As further illustrated in the FIG. 1B, the system 150 may comprise a display module 308 running on computer hardware over a data network 106, wherein the display module 308 may utilize an overlay database 146 comprising transaction data relating to the user's assets, funds, inventory, or other resources within aggregated data from financial institutions. The system may further comprise a transaction signature database 170 wherein unique identifiers/keys are stored representing various known or expected transaction types for use in optimizing the system as it performs additional iterations during use. Additionally, as can be seen in the figure, a user may receive a ratification request 188 that may be used to verify the nature of the transactions identified by the method.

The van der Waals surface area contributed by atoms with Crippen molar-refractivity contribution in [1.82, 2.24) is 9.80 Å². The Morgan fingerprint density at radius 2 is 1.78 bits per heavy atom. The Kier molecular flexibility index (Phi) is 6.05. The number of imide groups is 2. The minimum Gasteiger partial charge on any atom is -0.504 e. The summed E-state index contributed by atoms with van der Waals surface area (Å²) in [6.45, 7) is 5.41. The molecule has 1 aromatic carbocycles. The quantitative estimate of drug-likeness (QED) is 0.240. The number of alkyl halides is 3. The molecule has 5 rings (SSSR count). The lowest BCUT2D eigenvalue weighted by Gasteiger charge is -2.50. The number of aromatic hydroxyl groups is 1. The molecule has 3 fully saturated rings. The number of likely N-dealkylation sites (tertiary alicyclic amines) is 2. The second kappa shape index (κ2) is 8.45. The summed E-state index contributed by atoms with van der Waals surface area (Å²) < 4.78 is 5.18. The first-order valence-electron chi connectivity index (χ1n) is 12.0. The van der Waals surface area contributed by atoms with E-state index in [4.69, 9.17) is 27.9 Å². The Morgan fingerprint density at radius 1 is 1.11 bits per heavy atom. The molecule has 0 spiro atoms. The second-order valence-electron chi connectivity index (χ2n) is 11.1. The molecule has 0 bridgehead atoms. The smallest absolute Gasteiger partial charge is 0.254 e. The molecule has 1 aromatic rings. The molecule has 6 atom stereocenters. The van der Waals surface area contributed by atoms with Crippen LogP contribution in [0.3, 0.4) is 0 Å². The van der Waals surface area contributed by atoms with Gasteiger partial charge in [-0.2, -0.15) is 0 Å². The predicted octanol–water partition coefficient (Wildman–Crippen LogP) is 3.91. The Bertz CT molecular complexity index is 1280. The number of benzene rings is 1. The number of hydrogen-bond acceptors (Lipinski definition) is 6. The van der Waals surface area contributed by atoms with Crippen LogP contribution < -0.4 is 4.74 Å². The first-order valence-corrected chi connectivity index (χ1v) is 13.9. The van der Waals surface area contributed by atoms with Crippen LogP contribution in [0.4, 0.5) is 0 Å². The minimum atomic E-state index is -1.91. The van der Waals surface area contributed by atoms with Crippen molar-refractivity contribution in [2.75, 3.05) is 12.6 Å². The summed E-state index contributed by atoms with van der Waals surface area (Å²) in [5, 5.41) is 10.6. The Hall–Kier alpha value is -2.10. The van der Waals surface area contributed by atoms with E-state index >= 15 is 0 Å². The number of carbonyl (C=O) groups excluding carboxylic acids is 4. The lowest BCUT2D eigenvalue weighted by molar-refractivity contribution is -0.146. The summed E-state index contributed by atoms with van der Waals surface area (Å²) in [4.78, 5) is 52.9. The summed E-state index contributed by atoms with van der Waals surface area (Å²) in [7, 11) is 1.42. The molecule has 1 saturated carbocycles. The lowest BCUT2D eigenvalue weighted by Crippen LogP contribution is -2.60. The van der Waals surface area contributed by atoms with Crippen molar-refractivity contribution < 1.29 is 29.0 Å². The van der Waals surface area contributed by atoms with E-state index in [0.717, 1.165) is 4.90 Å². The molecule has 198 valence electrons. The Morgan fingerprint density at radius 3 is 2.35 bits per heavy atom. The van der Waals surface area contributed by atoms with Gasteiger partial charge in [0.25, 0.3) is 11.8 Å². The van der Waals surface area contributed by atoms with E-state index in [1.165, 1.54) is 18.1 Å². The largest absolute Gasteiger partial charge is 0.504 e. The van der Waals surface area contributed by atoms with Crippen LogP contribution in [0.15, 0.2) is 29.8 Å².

FIG. 2 is a schematic representation of computing device 200 including computer hardware and protocols that enable the various embodiments discussed herein. Implementations of the present disclosure may comprise or utilize a special purpose computer, including computer hardware, such as, for example, one or more processors and system memory, as discussed in greater detail below. Implementations within the scope of the present disclosure may also include physical and other computer-readable media for carrying or storing computer-executable instructions and/or data structures. Such computer-readable media can be any available media that can be accessed by a general purpose or special purpose computer system. Computer-readable media that store computer-executable instructions may be computer storage media (devices). Computer-readable media that carry computer-executable instructions may be transmission media. Thus, by way of example, and not limitation, implementations of the disclosure may comprise at least two distinctly different kinds of computer-readable media: computer storage media (devices) and transmission media.